Transparent City @ Chalk the Block
Mari hangs out at Chalk the Block and discovers Cuadro, the artistic laboratory downtown, and Transparent City , the music collective that specializes in improvisation.
We arrived as the music was riding the wave of El Borracho: the stand-up bass plucking dark notes while the guitar followed in an erratic melody intertwined with cello and flute. The voice of Viva Flores (the caller) somewhat menacing and psychedelic echoing out of the mic as she yelled, “El Boracho!”
I had always felt there was a darkness to Loteria. Somehow the images are evocative of darker energy, something a little more medieval, with dark and somewhat sinister undertones. The game of Loteria derived from 15th century Italy and arrived in New Spain, slowly spreading throughout the upper classes and eventually becoming common in Mexican households and fairs. The images that make up the cards have become somewhat iconic and emblematic to Mexican culture.
The musicians playing that night, as part of the collective called Transparent City, certainly tapped into this darker energy: the music building, crescendoing, often reaching odd territory, clamoring between chaos and melody, and then shifting, changing with, and according to, each called image.
The ambiance was equally phantasmagoric: the white space dimly lit, with tables covered with traditional Mexican sarapes and candles and the odd prizes showcased on white pillars. The musicians were enclosed by tables set up with Loteria boards and small plastic bowls filled with pinto beans. People sat all around the musicians and their instruments, enclosing them in a half circle as the wild voice of Viva Flores called out things like, “La Muerte” and “El Negrito.”
The project was made available through Cuadro, which is a partnership between the Rubin Center for the Arts and LA-based Machine Project, along with the City of El Paso Department of Museums and Cultural Affairs and The El Paso Community Foundation.
The musicians sat for two hours as people that walked around the Chalk the Block festivities wandered in and out of the space. People came and went, some staying longer than others trying their luck with chance and some, lucky enough, winning the prizes.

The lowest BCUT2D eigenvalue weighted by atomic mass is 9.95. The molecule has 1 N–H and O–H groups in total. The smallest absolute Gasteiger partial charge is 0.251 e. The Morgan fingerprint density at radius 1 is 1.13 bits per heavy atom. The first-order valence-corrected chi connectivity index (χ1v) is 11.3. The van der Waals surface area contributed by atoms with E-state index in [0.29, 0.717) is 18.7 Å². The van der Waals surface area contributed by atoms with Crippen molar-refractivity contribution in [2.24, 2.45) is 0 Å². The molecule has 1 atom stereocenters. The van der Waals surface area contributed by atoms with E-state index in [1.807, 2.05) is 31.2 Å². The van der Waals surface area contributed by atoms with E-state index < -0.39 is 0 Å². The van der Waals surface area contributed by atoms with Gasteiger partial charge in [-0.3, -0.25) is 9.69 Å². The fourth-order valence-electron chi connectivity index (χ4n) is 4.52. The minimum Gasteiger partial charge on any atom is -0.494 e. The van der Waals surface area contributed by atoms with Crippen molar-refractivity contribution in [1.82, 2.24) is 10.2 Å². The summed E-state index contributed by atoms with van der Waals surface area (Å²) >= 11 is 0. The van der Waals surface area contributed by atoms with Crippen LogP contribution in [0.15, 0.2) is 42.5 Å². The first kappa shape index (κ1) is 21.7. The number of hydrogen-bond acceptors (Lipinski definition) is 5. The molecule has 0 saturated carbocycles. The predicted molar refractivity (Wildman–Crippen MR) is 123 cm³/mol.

After the performance I had a chance to sit down with Randy Maguire, the guitar player for Transparent City, a collective of musicians that get together for improvisational sessions, basically made up of Randy and anyone else willing to join and take part, so the collective is somewhat open and constantly changing. That night they had flute player Krystal Mata, Tony Lizcano on bass, Chris Mitchell on cello, Linda Hains on percussion, and Randy himself doing guitar and electronics.
In our impromptu interview that night, where my voice awkwardly chimed in as I was quite immersed in the whole thing, Randy told me a little bit about the project, the space, and the overall idea behind the piece.
As a musician whose worked extensively with improvisation, Randy discussed his admiration for folks such as John Cage and John Zorn. The title of the piece was “Loteria Serpiente” and it was based on a work by John Zorn titled “Cobra,” which was a musical composition created through a set of rules, but with no specific idea of the sequence of events.
John Zorn described the piece “Cobra” as a way to implement what he described as “changing blocks of music.” And if you one sees videos of “Cobra” being performed, it is quite captivating: composed of many musicians playing off of each other and off of changing ideas through the constructs of the particular rules. Zorn explains the idea of creating a piece that does not confine the musician’s ability to improvise, but attempts to create a composition that instead highlights and is built on that ability. “Loteria Serpiente” created a similar effect, added with Loteria’s dark and eerie charm.
So I asked Randy how he worked the set of rules into the piece and how the idea of incorporating Loteria came to be.
He said, “People know Loteria people may not come off the street and want to listen to a two hour performance of improvised music, but they know Loteria and that is an interesting way of making it a more participatory event.”
Basically each possible card: El Diablito, La Muerte, La Calavera, would be divided into categories. For example: The Body, People, Birds, and Animals. Each category would have a set of general rules about what would occur when a particular card would be called.
So if the caller called out, “La Rana” there would be a set of general instructions that applied to the category of Animals and give the musicians a cue on what to do next, though not necessarily what exactly to play. Upon hearing La Rana, for example, the musicians needed to continue to play their phrase but change the musical style drastically.
On that cue all musicians currently playing would stop and all others would play but in the same style.
So for two hours, the musicians of Transparent City had to perpetually adapt to new musical rules, while staying in-sync with each other, listening to each other, implementing different musical styles, and constantly coming up with new ideas, which, as Randy said in the interview, “was a real test of endurance.”
At the same time all of this was subject to the game of chance making the musical accompaniment hang on a somewhat unpredictable variable.
The experience of playing Loteria in such a setting certainly gave the game a much more dream-like quality. It was a heightened way to experience the game that I, and so many others, grew up playing, but with an added layer of art and unpredictability.